The second review paper focuses on scenarios of socioeconomic-ecological trade-offs in land use. Here, we discuss six land-use scenarios (Fig. 5 A-F) from positive to negative socioeconomic-ecological relationships, which are illustrated with real-world case studies: (A) Socioeconomic goods increase despite destruction of ecological goods in the environment (“the environmentalist’s paradox”), (B) agroecological best-practice management results in approaches combining low losses of socioeconomic goods with high gains in ecological goods, i.e. low cost-high benefit approaches (“agroecological intensification”), (C) land-use intensification does not harm ecological goods, (D) agroecological intensification continuously promotes both socioeconomic and ecological goods, e.g. both yield and biodiversity (“general win-win solutions), (E) socioeconomic and ecological goods increase, but only up to a turning point (“win-win solutions up to a tipping point”), and (F) an U-shaped relationship between ecological and socioeconomic goods, which can be observed over long temporal scales from societies’ early industrialization to higher living standards (“the environmental Kuznets curve”). Which of these socioeconomic-ecological relationships applies in the real world depends on the multifunctionality of land use, the spatial and temporal scales considered, the cultural context and the multifaceted meanings of socioeconomic and ecological goods that are in place. In conclusion, the relationships between socioeconomic and ecological goods are manifold reflecting individual situations and are typically non-linear. Depending on the observed relationship, there are opportunities to combine socioeconomic goods with benefits from ecological goods, which is one of the greatest challenges for future land-use intensification and the major topic of Phase 2 of the CRC.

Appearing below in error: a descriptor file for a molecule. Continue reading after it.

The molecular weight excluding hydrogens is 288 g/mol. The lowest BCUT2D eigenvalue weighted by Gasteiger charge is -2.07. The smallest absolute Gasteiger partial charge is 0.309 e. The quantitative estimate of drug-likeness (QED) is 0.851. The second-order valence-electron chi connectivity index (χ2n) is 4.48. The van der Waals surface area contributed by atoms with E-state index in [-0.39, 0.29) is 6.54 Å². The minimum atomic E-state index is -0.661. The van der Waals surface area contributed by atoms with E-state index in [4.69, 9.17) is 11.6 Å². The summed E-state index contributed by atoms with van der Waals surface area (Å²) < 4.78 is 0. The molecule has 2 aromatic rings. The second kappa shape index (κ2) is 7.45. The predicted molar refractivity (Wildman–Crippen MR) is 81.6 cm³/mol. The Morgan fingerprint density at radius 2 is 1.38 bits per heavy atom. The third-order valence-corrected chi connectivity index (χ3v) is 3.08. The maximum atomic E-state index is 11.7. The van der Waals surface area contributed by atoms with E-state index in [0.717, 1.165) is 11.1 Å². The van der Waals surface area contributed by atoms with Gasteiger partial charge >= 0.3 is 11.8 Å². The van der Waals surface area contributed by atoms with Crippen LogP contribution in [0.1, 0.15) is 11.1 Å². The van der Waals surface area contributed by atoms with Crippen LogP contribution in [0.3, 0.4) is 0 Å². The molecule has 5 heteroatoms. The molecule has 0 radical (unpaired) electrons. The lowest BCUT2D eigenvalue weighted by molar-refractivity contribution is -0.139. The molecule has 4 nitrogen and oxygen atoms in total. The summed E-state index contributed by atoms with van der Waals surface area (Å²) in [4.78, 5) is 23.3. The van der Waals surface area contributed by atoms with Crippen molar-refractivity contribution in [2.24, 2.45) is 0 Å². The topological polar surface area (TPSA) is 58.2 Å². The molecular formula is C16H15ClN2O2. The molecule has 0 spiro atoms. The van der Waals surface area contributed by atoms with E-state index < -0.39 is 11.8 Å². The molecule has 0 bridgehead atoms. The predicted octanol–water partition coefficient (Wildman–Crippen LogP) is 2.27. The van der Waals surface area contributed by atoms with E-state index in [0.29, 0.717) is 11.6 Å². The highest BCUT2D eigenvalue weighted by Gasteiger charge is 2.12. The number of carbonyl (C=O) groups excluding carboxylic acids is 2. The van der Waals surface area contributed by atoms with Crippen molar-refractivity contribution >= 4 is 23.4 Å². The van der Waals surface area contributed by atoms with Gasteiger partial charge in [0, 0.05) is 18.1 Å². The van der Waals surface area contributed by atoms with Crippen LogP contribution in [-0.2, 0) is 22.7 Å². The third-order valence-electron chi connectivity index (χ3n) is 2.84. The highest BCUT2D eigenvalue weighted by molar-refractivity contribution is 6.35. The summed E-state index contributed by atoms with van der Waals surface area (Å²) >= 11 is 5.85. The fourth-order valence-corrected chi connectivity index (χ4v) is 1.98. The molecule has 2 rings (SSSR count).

Highlights of scientific results Fig. 5